Librarian Ethnicity

Q. Does ALA have recent information on the ethnic distribution of librarians?

A. As reported by the U.S. Census Bureau following the 2010 census, the population of the U.S. is becoming increasingly racially diverse. While the white population remains the majority nationally, some areas of the country now have nonwhite majorities, and those persons identifying themselves as Hispanic, Asian, or bi-or multiracial are the fastest growing segments. Significantly, children—our future population—are more likely to be part of those fast- growing segments. But what about the librarians serving this changing public?

Here is the research we have:

ALA Demographic Study: Roughly 2/3rds of our members have completed the voluntary demographic survey begun in 2005. Our membership is still largely white (88.7% vs. 72% for the general population) with 3.7% reporting their ethnicity as Hispanic or Latino. In describing their race/family origin, ALA members reported being 4.5% Black or African American, 3.7% Asian, 1.1% American Indian or Alaska Native, 0.2% Native Hawaiian or Other Pacific Islander, and 3.8% Other.

Diversity Counts: In 2006, the American Library Association commissioned a study of the librarian population using Census Data with staffing information from the major statistical reports and “credentialed” librarians and “noncredentialed” staff (as explained in the report). For credentialed librarians, the Census estimates, using 2000 data, were White, 89%; African American, 5%; Latino, 2%; Native American/Alaskan, <1%; Asian/Pacific Islander, 3% and Two or more, 1%.

A similar analysis was conducted in 1998.

For the total population, some data can be extracted from the latest edition of the U.S. Bureau of Labor Statistics annual report, Labor Force Characteristics by Race and Ethnicity, 2010 (PDF file published August 2011; see the section of Table 6. Employed people by detailed occupation, race, and Hispanic or Latino ethnicity, 2010 annual averages, that is on page 18, under the heading, Education, training, and library occupations).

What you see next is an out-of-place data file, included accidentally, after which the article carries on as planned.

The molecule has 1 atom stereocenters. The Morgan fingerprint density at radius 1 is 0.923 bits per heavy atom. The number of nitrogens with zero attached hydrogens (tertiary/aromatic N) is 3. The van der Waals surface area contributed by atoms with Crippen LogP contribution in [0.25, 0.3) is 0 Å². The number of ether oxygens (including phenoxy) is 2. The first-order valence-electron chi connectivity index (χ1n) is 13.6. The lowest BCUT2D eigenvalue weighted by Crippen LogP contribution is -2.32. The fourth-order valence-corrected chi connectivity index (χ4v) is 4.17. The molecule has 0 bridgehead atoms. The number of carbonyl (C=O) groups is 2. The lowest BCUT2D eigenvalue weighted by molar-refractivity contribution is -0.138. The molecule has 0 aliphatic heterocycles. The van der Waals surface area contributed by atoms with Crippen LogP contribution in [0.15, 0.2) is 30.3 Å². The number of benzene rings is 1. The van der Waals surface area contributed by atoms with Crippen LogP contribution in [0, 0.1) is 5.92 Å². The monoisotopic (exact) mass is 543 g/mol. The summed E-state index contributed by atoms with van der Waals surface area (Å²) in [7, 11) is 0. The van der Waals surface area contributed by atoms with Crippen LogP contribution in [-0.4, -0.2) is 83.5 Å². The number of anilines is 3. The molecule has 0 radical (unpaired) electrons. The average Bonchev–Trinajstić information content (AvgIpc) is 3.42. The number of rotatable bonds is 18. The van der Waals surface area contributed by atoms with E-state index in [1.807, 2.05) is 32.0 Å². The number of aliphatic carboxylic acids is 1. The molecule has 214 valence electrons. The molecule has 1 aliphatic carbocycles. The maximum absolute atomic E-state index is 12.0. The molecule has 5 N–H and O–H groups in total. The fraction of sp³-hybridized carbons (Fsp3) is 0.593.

Older research: In 1988, ALA’s Office for Library Personnel Resources (now the Office for Human Resource Development and Recruitment (HRDR)) commissioned a study of students enrolled in U.S. programs of library and information science, the Library and Information Science Student Attitudes, Demographics, and Aspirations Survey (LISSADA Survey). The LISSADA Survey reported that enrolled students in 1988 were 90% white. Over the next decade there were a series of studies, initiatives, and a profession-wide commitment to emphasize recruitment among people of color. By 1998, the annual statistical report of the Association for Library and Information Science Education (ALISE) found that 83% of enrolled students were white. (For a more extensive discussion, see the introduction by Kathleen de la Peña McCook, to the Summer 2000 issue of Library Trends, Vol. 49, issue 1.)

Since 1997, Diversity has been included as one of ALA’s Key Action Areas, with the Office for Diversity established in 1999. The Spectrum Scholarship Program, intended to provide financial aid for students from underrepresented populations enrolled in accredited institutions, was established in 1997. For more information on ALA’s activities for increasing the diversity of the library workforce, including what you can do, visit The ALA Library also has prepared ALA Library Fact Sheet 2: Number Employed in Libraries, which provides an overview of statistics available.



We had a follow-up question from a reader wanting to know if there might be funding for her (or others) to learn Spanish in order to be able to assist Spanish-speaking readers at her rural library.  She noted that her library's small staff didn't include anyone with the language skills, but she was willing to learn.

Her inquiry points up another facet of our increasingly multicultural society: the language pockets are not just in urban areas.  One of the findings in the 2007 Public Library Service to the Nation's Linguistically Isolated report was that the majority of libraries serving non-English speakers are in communities with fewer than 100,000 residents.  For general resources, see Serving Non-English Speakers in U.S.Public Libraries.

For response to the original question, we found the resources for a workshop "Spanish in Libraries," presented by Stella Quiñones, Bernice Martinez-Comstock, Debbie Eagan, and Mark Emmons.    We also found information from Mango that they offer free instruction in library-specific Spanish.

For some assistance with library terms, see ACRL's Multilingual Glossary of Terms.